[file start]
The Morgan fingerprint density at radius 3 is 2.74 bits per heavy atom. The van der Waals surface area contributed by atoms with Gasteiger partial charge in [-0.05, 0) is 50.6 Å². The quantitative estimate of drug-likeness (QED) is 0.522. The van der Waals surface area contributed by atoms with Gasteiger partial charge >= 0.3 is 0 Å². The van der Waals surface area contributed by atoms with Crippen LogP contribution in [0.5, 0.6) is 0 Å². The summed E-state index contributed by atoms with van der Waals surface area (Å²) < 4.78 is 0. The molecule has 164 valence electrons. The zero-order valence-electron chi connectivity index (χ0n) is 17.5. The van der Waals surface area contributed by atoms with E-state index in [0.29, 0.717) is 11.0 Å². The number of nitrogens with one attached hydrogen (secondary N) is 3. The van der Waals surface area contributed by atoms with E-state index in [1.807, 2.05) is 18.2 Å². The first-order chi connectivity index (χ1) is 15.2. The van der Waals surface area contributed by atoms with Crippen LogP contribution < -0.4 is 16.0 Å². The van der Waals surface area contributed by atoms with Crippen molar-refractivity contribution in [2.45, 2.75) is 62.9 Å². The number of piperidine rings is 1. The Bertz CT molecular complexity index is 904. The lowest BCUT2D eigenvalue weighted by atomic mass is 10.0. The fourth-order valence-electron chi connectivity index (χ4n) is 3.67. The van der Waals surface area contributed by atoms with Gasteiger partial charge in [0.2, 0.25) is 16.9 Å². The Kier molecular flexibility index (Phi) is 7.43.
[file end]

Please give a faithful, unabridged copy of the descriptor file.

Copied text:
The Morgan fingerprint density at radius 3 is 2.74 bits per heavy atom. The van der Waals surface area contributed by atoms with Gasteiger partial charge in [-0.05, 0) is 50.6 Å². The quantitative estimate of drug-likeness (QED) is 0.522. The van der Waals surface area contributed by atoms with Gasteiger partial charge >= 0.3 is 0 Å². The van der Waals surface area contributed by atoms with Crippen LogP contribution in [0.5, 0.6) is 0 Å². The summed E-state index contributed by atoms with van der Waals surface area (Å²) < 4.78 is 0. The molecule has 164 valence electrons. The zero-order valence-electron chi connectivity index (χ0n) is 17.5. The van der Waals surface area contributed by atoms with E-state index in [0.29, 0.717) is 11.0 Å². The number of nitrogens with one attached hydrogen (secondary N) is 3. The van der Waals surface area contributed by atoms with E-state index in [1.807, 2.05) is 18.2 Å². The first-order chi connectivity index (χ1) is 15.2. The van der Waals surface area contributed by atoms with Crippen LogP contribution < -0.4 is 16.0 Å². The van der Waals surface area contributed by atoms with Crippen molar-refractivity contribution in [2.45, 2.75) is 62.9 Å². The number of piperidine rings is 1. The Bertz CT molecular complexity index is 904. The lowest BCUT2D eigenvalue weighted by atomic mass is 10.0. The fourth-order valence-electron chi connectivity index (χ4n) is 3.67. The van der Waals surface area contributed by atoms with Gasteiger partial charge in [0.2, 0.25) is 16.9 Å². The Kier molecular flexibility index (Phi) is 7.43.